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Tuesday January 16, 2001

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State House may set lower extreme DUI levels

By Eric Swedlund

Arizona Daily Wildcat

Lower limit comes 3 months after Clinton tightens national DUI standards

PHOENIX - A new definition of extreme DUI before state lawmakers would lower the legal blood alcohol limit from 0.18 to 0.15.

House bill 2006 passed through the Arizona House transportation committee yesterday by a vote of 10-0 and now moves to the House floor.

Rep. Linda Gray, R-Glendale, the bill sponsor, said that it is aimed at "hard-core" drinkers and repeat offenders.

Gray said research has shown that extremely drunk drivers are 380 times

more likely to be involved in a fatal crash than average drivers.

Rep. Russell Pearce, R-Mesa, said that at 0.15, a person is not borderline, but undoubtedly impaired.

"This is an issue of extreme importance to our families and children," he said. "This is a dignified, responsible law."

Philip MacDonnell, an attorney representing the Arizona Wholesale Beer and Liquor Association, spoke before the committee in opposition of the bill.

"It's not that we disagree with the goal of decreasing the accidents caused by DUI, but where we're going with this bill is losing focus," he said. "The purpose of extreme DUI is to focus on the hard-core drinker, but when we lower it to 0.15, we lose focus."

MacDonnell argued that although hard-core drunk drivers cause a disproportionate amount of serious accidents and deaths, the provisions of

the bill fail to target the intended offenders.

"If we need to raise the penalties, let's do that, but the strategy of lowering the limit doesn't make sense," he said.

Rep. Dean Cooley, R-Mesa, said the 0.18 statute is not being prosecuted, which necessitates the change. He added that the original 1998 extreme DUI proposal set the limit at 0.15, but that was changed to 0.18 as legislators debated the statute.

Pearce said that since lawmakers have taken a new attitude to dealing with

extreme DUI, they have seen a dramatic decrease in alcohol-related highway


"You may treat the alcoholism, but I want to punish the driving," he said. "There's no excuse for driving impaired at any level."

Pearce added that everybody is impaired with a blood alcohol content of

0.08 - the nationwide limit President Bill Clinton set in October - and that nobody has any business driving at nearly twice that level.

"This is not something you do by accident," he said. "You know you're

putting yourself and others at risk and it is wrong."

Countering MacDonnell's assertions that the law enforcement system will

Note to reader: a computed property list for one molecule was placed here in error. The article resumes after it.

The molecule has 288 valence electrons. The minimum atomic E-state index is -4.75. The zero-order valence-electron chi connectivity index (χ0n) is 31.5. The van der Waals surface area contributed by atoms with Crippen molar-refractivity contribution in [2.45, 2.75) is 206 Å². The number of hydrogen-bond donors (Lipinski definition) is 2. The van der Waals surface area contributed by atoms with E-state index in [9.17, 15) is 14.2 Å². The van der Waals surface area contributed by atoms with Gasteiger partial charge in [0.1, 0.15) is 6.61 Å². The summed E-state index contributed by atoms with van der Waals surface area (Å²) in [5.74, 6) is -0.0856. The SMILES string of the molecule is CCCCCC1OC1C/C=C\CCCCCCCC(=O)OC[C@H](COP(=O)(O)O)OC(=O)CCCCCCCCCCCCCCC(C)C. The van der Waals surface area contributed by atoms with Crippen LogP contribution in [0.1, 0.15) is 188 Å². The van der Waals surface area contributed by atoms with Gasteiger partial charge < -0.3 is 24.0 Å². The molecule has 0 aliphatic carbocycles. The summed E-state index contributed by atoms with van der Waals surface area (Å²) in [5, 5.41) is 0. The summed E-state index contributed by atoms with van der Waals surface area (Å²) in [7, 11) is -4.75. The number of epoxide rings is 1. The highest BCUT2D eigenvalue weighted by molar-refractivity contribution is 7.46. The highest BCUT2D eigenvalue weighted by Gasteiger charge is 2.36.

become clogged because of the new limits, Pearce said the law would have a

greater public acceptance.

"Our jail population will not dramatically increase," he said. "What you

will see is a different attitude."

Gray said research shows the majority of drunk drivers are men between the ages of 25 and 45, and that most habitual law-breakers start in their early 20s.

A first offense would require 30 days in jail and a fine of at least $250,

while a second offense mandates 120 days in jail and a $500 fine.

At an age when partying and binge drinking can be a focus of some college

students, Gray said an extreme DUI conviction "pretty much destroys a

young person's start in life."

UA students, however, had mixed reactions to Gray's bill.

"I don't think people should be persecuted more because they drink a beer or a beer and a half over the legal limit," said Sarah McEndree, an accounting and finance freshman.

"It seems unfair because it just seems like it makes it easier to get caught," said Josh Colker, a pre-education sophomore.

Alyson Beste, a language and culture freshman, said lowering the extreme DUI measure will create safer streets.

"I think its good because it is safer for everyone on the road. People should not drink and drive at all," she said.

Steve Tyrrell, executive director of Arizona Mothers Against Drunk

Driving, agreed, saying that to get to 0.15 BAC requires a significant amount of

drinking and subsequently a significant level of impairment.

"This stuff doesn't happen by accident. When you mix alcohol and drivers, it's a bad recipe," he said. "Lowering the extremes puts the focus exactly where it should be."



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